There are two main tests to be done on concrete:
The SLUMP test.

  • The SLUMP test shows the WORKABILITY of concrete.
  • Workability measures how easy the concrete is to place, handle and compactThe
    COMPRESSION test shows the best possible strength concrete can reach in perfect
    conditions. The compression test measures concrete strength in the hardened
    state. Testing should always be done carefully. Wrong test results can be

SAMPLING The first step is to take a test sample from the large batch of
concrete. This should be done as soon as discharge of the concrete commences.
The sample should be representative of the concrete supplied. The sample is
taken in one of two ways:

  • For purposes of accepting or rejecting the load: Sampling after 0.2 m3 of the
    load has been poured.
  • For routine quality checks: Sampling from three places in the load.

THE SLUMP TEST is done to make sure a concrete mix is workable. The measured
slump must be within a set range, or tolerance, from the target slump.


  • Standard slump cone (100 mm top diameter x 200 mm bottom diameter x 300 mm
  • Small scoop
  • Bullet-nosed rod (600 mm long x 16 mm diameter)
  • Rule
  • Slump plate (500 mm x 500 mm)


  1. Clean the cone. Dampen with water and place on the slump plate. The slump
    plate should be clean, firm, level and non-absorbent.
  2. Collect a sample.
  3. Stand firmly on the footpieces and fill 1/3 the volume of the cone with the
    sample. Compact the concrete by rodding 25 times. Rodding Rodding means to
    push a steel rod in and out of the concrete to compact it into the
    cylinder, or slump cone. Always rod in a definite pattern, working from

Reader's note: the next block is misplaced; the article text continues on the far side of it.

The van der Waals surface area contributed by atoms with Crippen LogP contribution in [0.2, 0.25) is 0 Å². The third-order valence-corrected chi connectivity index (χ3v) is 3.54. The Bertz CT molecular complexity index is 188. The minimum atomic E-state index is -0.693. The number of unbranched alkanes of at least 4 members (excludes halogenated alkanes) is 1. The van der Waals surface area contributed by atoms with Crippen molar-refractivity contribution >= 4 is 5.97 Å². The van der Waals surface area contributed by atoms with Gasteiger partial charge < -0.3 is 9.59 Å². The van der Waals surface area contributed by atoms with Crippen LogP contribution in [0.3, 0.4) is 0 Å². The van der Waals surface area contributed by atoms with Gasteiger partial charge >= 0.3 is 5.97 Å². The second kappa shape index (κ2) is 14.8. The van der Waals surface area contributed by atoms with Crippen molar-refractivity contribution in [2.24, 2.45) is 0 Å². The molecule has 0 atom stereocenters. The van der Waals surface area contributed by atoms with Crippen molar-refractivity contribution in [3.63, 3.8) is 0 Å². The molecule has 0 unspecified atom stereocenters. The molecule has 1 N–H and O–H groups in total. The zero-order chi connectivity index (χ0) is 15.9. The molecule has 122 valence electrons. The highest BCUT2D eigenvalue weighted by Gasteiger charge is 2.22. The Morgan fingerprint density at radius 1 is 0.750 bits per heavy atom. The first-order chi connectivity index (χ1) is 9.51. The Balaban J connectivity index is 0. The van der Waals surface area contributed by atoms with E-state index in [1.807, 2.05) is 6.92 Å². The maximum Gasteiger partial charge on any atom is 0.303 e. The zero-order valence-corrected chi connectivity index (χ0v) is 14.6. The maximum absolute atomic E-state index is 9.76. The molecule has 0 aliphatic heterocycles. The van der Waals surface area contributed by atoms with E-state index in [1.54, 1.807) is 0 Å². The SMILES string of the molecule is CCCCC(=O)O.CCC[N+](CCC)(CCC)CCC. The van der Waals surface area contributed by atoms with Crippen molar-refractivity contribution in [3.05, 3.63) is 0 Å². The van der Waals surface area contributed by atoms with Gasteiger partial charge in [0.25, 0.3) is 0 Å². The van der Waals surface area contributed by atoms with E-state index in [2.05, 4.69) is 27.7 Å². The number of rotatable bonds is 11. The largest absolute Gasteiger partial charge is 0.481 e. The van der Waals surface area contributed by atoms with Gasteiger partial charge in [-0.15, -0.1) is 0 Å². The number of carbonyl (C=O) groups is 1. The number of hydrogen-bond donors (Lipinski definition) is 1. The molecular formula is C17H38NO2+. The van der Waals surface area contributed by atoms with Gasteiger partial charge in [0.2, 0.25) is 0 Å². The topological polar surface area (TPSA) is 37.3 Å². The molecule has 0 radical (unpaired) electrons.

outside into the middle.
  4. Now fill to 2/3 and again rod 25 times, just into the top of the first
  5. Fill to overflowing, rodding again this time just into the top of the
    second layer. Top up the cone till it overflows.
  6. Level off the surface with the steel rod using a rolling action. Clean any
    concrete from around the base and top of the cone, push down on the handles
    and step off the footpieces.
  7. Carefully lift the cone straight up making sure not to move the sample.
  8. Turn the cone upside down and place the rod across the up-turned cone.
  9. Take several measurements and report the average distance to the top of the
  10. If the sample fails by being outside the tolerance (ie the slump is too
    high or too low), another must be taken. If this also fails the remainder
    of the batch should be rejected.

THE COMPRESSION TEST shows the compressive strength of hardened concrete. The
testing is done in a laboratory off-site. The only work done on-site is to make
a concrete cylinder for the compression test.
The strength is measured in Megapascals (MPa) and is commonly specified as
a characteristic strength of concrete measured at 28 days after mixing. The
compressive strength is a measure of the concrete�s ability to resist loads
which tend to crush it.


  • Cylinders (100 mm diameter x 200 mm high or 150 mm diameter x 300 mm high)
  • (The small cylinders are normally used for most testing due to their lighter
  • Small scoop
  • Bullet-nosed rod (600 mm x 16 mm)
  • Steel float
  • Steel plate


  1. Clean the cylinder mould and coat the inside lightly with form oil, then
    place on a clean, level and firm surface, ie the steel plate.
  2. Collect a sample.
  3. Fill 1/2 the volume of the mould with concrete then compact by rodding 25
    times. Cylinders may also be compacted by vibrating using a vibrating table.
  4. Fill the cone to overflowing and rod 25 times into the top of the
    first layer, then top up the mould till overflowing.
  5. Level off the top with the steel float and clean any concrete from around
    the mould.
  6. Cap, clearly tag the cylinder and put it in a cool dry place to set for at
    least 24 hours.
  7. After the mould is removed the cylinder is sent to the laboratory where it
    is cured and crushed to test compressive strength.